During my 10 years as an educator, I have taught middle school, elementary, and pre-K. I earned a bachelor’s degree in early childhood education and have witnessed the continuum of the effects that pre-K can have on a student.
The most common issue I see students struggling with today is perseverance, demonstrated by the social-emotional stamina students need as they work up to their capacity for learning.
As pre-K is a catalyst for language-rich environments that develop student minds to prepare for reading, pre-K can also be drivers for preparing student minds to persevere in handling the rigor as they progress, including their socio-emotional skills, required for independence.
Jesse came to me in sixth grade with poor self-esteem, and some of the lowest scores I had seen. Jesse’s home life was a source of constant stress. These factors compound into the problem that Jesse gave up easily. One day, we began talking informally about a project. And then it happened:
“I’m such an idiot! I’m done,” she screamed, slamming her laptop shut.
“Jesse, what is frustrating you?”
“I can see that, but I need you to put words to it. Give me one specific thing that is frustrating you.”
After a pause: “I don’t understand how to convert these measurements.”
“Well, that’s OK. Walk me through your steps and let’s do this together.”
Although this “teachable moment” hardly changed her life, it equipped her with tools that helped her persevere. We continued through this same project, and though frustrated, she no longer gave up quickly. Instead, she would ask for clarity, assistance, or share her work. By the end of third quarter, Jesse was able to consistently complete converting.
That type of conversation was a skill set that I learned as a highly-qualified pre-K educator: finding and revisiting foundational issues.
The need for perseverance in a middle schooler’s life is imperative to success in school and the workforce. Research indicates that self-regulation connects to one’s ability for school adjustment and academic rigor that is offered throughout K-12. But this building of character requires prerequisites that date back to early childhood development. Ensuring opportunities for kids to practice these prerequisites starts with a universal pre-K initiative.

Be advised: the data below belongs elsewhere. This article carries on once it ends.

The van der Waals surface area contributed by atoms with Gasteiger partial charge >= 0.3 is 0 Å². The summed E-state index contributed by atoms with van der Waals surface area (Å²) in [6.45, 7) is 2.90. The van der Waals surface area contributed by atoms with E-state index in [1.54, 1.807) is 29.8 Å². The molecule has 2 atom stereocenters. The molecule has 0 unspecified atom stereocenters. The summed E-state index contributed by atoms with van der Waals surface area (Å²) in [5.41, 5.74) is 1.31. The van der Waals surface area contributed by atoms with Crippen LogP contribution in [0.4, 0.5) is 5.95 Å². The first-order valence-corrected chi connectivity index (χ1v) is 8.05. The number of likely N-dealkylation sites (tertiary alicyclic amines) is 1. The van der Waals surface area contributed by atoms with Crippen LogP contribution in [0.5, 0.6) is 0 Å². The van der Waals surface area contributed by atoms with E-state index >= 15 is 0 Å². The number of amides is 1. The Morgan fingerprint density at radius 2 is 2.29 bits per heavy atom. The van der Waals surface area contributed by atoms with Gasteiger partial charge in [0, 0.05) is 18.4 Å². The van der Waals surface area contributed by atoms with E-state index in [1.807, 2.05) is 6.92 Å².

Several areas, including New York City and Oklahoma, have implemented this idea. Georgia’s universal pre-K showed that 82 percent of participants had higher test scores in third grade. A recent study at Duke University reports that early childhood programs “result in higher test scores, lower retention rates, and fewer special education placements by 5th grade.”
Not every family has the luxury to enroll their child into a quality pre-K program. Lower income families depend on programs like “More at Four” to provide quality education. In North Carolina, there are only 20,000 pre-K slots available, but approximately 60,000 needed. The House has its take to solve the issue, while the Senate has another.
Consider talking to your local representative about universal pre-K. Consider how you can educate them on the matter.
- Send an email with statistical evidence.
- Offer a time to meet with them, making a five-minute pitch.
- Connect on social media. Share posts that emphasize the issue of pre-K.
- Host your own Twitter chat on the issue, and invite these representatives to join the conversation. Even if they do not participate, they will be watching.